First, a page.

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dc.contributor.authorGros, Laurent
dc.contributor.authorIshchenko, Alexander A
dc.contributor.authorIde, Hiroshi
dc.contributor.authorElder, Rhoderick H
dc.contributor.authorSaparbaev, Murat K
dc.date.accessioned2009-08-25T11:54:06Z
dc.date.available2009-08-25T11:54:06Z
dc.date.issued2004
dc.identifier.citationThe major human AP endonuclease (Ape1) is involved in the nucleotide incision repair pathway. 2004, 32 (1):73-81 Nucleic Acids Res.en
dc.identifier.issn1362-4962
dc.identifier.pmid14704345
dc.identifier.doi10.1093/nar/gkh165
dc.identifier.urihttp://hdl.handle.net/10541/78479
dc.description.abstractIn nucleotide incision repair (NIR), an endonuclease nicks oxidatively damaged DNA in a DNA glycosylase-independent manner, providing the correct ends for DNA synthesis coupled to the repair of the remaining 5'-dangling modified nucleotide. This mechanistic feature is distinct from DNA glycosylase-mediated base excision repair. Here we report that Ape1, the major apurinic/apyrimidinic endonuclease in human cells, is the damage- specific endonuclease involved in NIR. We show that Ape1 incises DNA containing 5,6-dihydro-2'-deoxyuridine, 5,6-dihydrothymidine, 5-hydroxy-2'-deoxyuridine, alpha-2'-deoxyadenosine and alpha-thymidine adducts, generating 3'-hydroxyl and 5'-phosphate termini. The kinetic constants indicate that Ape1-catalysed NIR activity is highly efficient. The substrate specificity and protein conformation of Ape1 is modulated by MgCl2 concentrations, thus providing conditions under which NIR becomes a major activity in cell-free extracts. While the N-terminal region of Ape1 is not required for AP endonuclease function, we show that it regulates the NIR activity. The physiological relevance of the mammalian NIR pathway is discussed.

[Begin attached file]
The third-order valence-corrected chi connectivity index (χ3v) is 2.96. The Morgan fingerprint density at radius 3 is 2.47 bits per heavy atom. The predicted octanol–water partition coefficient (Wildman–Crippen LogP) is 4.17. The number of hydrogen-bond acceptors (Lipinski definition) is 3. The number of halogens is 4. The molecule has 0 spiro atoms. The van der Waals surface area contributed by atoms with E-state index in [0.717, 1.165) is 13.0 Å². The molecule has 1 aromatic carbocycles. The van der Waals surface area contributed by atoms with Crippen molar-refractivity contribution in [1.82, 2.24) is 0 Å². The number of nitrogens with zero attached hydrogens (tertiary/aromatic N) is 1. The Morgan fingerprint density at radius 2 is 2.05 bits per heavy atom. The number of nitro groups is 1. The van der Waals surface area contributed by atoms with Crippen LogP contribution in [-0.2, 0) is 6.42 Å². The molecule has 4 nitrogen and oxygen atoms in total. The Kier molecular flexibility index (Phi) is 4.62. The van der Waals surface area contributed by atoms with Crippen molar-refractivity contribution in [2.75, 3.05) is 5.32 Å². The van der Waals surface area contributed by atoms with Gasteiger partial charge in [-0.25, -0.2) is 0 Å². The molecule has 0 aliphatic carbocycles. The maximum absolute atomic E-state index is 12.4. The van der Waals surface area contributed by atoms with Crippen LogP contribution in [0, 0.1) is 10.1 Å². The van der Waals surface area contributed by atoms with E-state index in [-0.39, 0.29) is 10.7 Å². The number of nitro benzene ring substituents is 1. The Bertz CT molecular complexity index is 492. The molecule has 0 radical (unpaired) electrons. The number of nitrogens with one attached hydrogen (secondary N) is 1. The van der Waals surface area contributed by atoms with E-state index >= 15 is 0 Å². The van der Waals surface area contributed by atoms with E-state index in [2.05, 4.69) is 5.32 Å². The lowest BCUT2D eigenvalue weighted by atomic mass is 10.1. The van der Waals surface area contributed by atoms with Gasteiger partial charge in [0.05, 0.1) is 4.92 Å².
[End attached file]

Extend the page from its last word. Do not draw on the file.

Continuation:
dc.language.isoenen
dc.subject.meshCell Extracts
dc.subject.meshDNA Damage
dc.subject.meshDNA Repair
dc.subject.meshDNA-(Apurinic or Apyrimidinic Site) Lyase
dc.subject.meshHela Cells
dc.subject.meshHumans
dc.subject.meshKinetics
dc.subject.meshMagnesium
dc.subject.meshNucleotides
dc.subject.meshOligodeoxyribonucleotides
dc.subject.meshOxidation-Reduction
dc.subject.meshProtein Conformation
dc.subject.meshSubstrate Specificity
dc.titleThe major human AP endonuclease (Ape1) is involved in the nucleotide incision repair pathway.en
dc.typeArticleen
dc.contributor.departmentGroupe Réparation de l'ADN', UMR 8113 CNRS, LBPA-ENS Cachan, Institut Gustave Roussy, 39, rue Camille Desmoulins, 94805 Villejuif Cedex, France.en
dc.identifier.journalNucleic Acids Researchen
html.description.abstractIn nucleotide incision repair (NIR), an endonuclease nicks oxidatively damaged DNA in a DNA glycosylase-independent manner, providing the correct ends for DNA synthesis coupled to the repair of the remaining 5'-dangling modified nucleotide. This mechanistic feature is distinct from DNA glycosylase-mediated base excision repair. Here we report that Ape1, the major apurinic/apyrimidinic endonuclease in human cells, is the damage- specific endonuclease involved in NIR. We show that Ape1 incises DNA containing 5,6-dihydro-2'-deoxyuridine, 5,6-dihydrothymidine, 5-hydroxy-2'-deoxyuridine, alpha-2'-deoxyadenosine and alpha-thymidine adducts, generating 3'-hydroxyl and 5'-phosphate termini. The kinetic constants indicate that Ape1-catalysed NIR activity is highly efficient. The substrate specificity and protein conformation of Ape1 is modulated by MgCl2 concentrations, thus providing conditions under which NIR becomes a major activity in cell-free extracts. While the N-terminal region of Ape1 is not required for AP endonuclease function, we show that it regulates the NIR activity. The physiological relevance of the mammalian NIR pathway is discussed.


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